Slightly sexist?

Hazel Blears's height, the Zimmers and Tinky Winky's sexual orientation

Dear Marina,

I was watching the deputy hustings on Newsnight the other day and thought that Cruddas was gorgeous. But why was Hazel Blears sitting on a chair all the way through. Do you know why?
 
Confused of the North East
 
At 4ft 10 inches Ms Blears punches well above her height in the Labour party. But she obviously lacks influence at the BBC where the Newsnight director could easily have arranged for candidates to be seated, thus allowing the cameras to track smoothly along the line up without skimming across the top of her head and on to the next candidate.

Or they could have given her a soap box to stand on. There’s not enough of that sort of business in politics these days. I call upon the chair of the Labour Party to carry her own in future. I may not agree with all she says (suggesting criminals be dressed orange boiler suits for community work – I ask you) but she’s a feisty female and I have to respect her ilk. As for you, confused of North East, I suspect you are slightly sexist and really, quite rude.

Dear Marina,

Pop music has sunk to a new low. I thought we'd seen it all with Mr Blobby but now fame - hungry pop artists are dressing up as pensioners just to get in the top ten. What next, people in terrorist bomb belts singing Auld Lang Syne?

Angry of Peckham

Don’t be crass. The Zimmers, a band with a collective age of over 3000, has released a cover version of The Who’s My Generation to raise awareness of the plight of the elderly and cash for Age Concern.

The elderly are a much maligned and extremely lonely demographic mainly due to them living too long to be much use, not being able to resist voting Tory and hating young people.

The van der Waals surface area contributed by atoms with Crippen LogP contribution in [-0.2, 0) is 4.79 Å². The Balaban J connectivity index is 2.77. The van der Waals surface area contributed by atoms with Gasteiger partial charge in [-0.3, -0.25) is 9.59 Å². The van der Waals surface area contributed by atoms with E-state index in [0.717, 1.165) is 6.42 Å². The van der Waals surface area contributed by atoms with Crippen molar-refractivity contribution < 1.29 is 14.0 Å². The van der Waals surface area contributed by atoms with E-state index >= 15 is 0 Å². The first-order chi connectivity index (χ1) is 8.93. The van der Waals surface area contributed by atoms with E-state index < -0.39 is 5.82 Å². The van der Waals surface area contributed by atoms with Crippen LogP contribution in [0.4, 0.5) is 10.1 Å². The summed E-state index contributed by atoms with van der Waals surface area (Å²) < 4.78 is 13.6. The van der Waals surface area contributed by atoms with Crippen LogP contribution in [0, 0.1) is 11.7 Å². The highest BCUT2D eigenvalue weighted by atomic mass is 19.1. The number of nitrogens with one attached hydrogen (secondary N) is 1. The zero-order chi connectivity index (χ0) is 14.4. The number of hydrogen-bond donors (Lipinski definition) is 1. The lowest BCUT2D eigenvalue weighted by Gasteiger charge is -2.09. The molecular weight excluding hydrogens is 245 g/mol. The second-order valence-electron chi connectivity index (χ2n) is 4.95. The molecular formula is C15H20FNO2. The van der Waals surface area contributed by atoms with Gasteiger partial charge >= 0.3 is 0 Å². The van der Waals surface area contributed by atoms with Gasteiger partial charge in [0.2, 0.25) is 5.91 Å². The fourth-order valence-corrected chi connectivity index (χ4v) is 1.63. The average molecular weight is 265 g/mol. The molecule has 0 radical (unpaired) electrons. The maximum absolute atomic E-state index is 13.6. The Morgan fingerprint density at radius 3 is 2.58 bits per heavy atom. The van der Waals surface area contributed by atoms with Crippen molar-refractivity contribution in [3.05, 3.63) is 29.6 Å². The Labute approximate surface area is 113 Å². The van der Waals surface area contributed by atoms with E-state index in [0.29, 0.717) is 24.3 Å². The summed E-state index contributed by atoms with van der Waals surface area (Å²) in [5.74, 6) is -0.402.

But Age Concern does much good, for example electric blanket checking and podiatry sessions. So go out and buy the record. These people were active in the war, for which we must be grateful. And how have they been repaid? Their pensions don’t keep up with fuel price and council tax rises, they pass on still waiting for hearing aids, cataracts and hip operations on the NHS and get rewarded for their voting habits by continued council tax rises and cuts to essential adult social services.

Either they’ll learn, or die trying.

Dear Marina,

I am a bloke who likes to wear a purple babygrow with a coat hanger sticking out of my head, so imagine my shock when Ewa Sowinska who is influential in the Polish government took issue with my handbag saying it made me seem like a poofter. Has the world gone mad?
 
Tinky Winky

I think what Ewa Sowinska actually said is you and your purse could possibly promote homosexuality. Interesting, given the majority of those watching are babies – could their sexuality really be influenced by an actor in a purple jump suit carrying the kind of handbag made iconic by Maggie T?

I have only two concerns: firstly Teletubbies encourages students to smoke too much dope. Secondly, the programme inculcates TV viewing habits which is soooooo bad for young tots, stifling communication skills and setting them up for a life on the sofa watching crap.